My other big project right now (that I guess isn’t really that nerdy?) has to do with our podcast HEX. Last year, Halli, one of our hosts did a story on Teal Swan, the online self-help guru and cult leader (and overall horrible person. This story and many of the attributes of Teal reminded me of a story I had read on reddit, known as the Final Fantasy 7 house. A harrowing tale of Icarus, a young trans man in college, who was struggling to figure out his identity and ended up meeting some people online that seemed to accept and love him for who he was and they bonded over a shared love of Final Fantasy 7. He would go to live with them over the summer only for him to realize he had joined a cult and he was forced to live in horrid conditions and serve their every whim. 

So I put together my story and shared it on the podcast, but it drew me back in, and I began to dig deeper. Not only did I find out that this internet legend was actually a fairly accurate account of real events, I found that Icarus was far from the only survivor. I’ve talked to nearly a dozen survivors now, having tracked them down on the internet even having many come on the show (we have another interview coming out this week) giving them a chance to tell their story of survival and be more than just a victim of the woman that has been running this abusive scam since 2001 and may even be still active today.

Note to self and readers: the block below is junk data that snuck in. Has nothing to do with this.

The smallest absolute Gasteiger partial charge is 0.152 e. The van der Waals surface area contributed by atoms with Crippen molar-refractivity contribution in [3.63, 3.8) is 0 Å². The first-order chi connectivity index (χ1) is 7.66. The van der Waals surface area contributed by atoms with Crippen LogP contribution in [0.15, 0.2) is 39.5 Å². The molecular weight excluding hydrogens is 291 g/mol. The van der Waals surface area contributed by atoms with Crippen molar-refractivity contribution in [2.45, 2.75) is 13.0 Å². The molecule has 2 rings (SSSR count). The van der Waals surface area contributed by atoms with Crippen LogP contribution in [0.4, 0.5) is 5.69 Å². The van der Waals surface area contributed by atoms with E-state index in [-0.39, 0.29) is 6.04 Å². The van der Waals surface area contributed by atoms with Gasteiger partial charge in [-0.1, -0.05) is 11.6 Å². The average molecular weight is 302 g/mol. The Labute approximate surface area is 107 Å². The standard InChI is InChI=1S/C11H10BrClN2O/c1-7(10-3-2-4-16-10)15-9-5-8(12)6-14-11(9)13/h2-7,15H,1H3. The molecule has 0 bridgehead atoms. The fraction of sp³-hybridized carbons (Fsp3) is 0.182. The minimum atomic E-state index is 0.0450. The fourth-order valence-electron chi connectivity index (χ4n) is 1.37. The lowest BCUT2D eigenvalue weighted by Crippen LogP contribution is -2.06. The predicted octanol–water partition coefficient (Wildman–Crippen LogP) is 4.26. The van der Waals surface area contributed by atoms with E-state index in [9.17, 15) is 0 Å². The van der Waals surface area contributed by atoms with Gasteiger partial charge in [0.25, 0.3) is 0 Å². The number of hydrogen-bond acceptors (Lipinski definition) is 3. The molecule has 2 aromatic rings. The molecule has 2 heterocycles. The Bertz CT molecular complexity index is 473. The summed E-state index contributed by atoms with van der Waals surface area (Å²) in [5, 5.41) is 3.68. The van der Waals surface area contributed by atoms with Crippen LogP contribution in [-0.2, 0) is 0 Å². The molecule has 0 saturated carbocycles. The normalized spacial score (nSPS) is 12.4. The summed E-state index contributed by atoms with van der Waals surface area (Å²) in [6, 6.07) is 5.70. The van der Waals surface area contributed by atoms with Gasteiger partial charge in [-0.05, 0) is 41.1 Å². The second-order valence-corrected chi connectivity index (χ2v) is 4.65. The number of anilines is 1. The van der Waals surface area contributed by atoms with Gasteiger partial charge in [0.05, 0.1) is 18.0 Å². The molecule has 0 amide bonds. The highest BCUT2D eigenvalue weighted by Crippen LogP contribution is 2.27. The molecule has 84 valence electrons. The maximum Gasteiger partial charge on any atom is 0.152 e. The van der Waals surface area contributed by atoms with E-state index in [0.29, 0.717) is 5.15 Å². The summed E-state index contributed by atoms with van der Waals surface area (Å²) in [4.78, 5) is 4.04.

It’s become a whole thing and a huge passion project for me, to find these survivors and give them a platform to speak out about what happened and a safe environment to do so, all with the hope that their story could maybe help someone else. All of the survivors I have spoken to are queer and the grand majority of them fall into the trans spectrum. They were targeted specifically because they were questioning and feeling alienated and unsure of themselves. It’s been absolutely inspiring to hear their stories and how they escaped and have grown into such amazing people (not that they weren’t to begin with). Being someone that is also an abuse survivor, it has been very healing for me. 

Other than that, I continue to work on my Feast or Famine campaign and world building. We hope to make the campaign available as an actual play podcast in the future, and I look forward to sharing that world with the rest of the world.

What advice do you have for GMs who want to get better at worldbuilding? 

It all comes back to stories. Everything you make should tell some sort of story: Do all your elves live under the ocean? Why? Have they always lived there? How do they live there? What do they eat? Sometimes the most seemingly boring questions can lead to some of the most delightful “discoveries.” One thing we had to consider for Feast or Famine is, how do you live 6 months when you can’t grow new food or breed livestock? Pickling and canning seemed like the obvious solution, but what if you wanted fresh meat? That’s how rock chickens were born.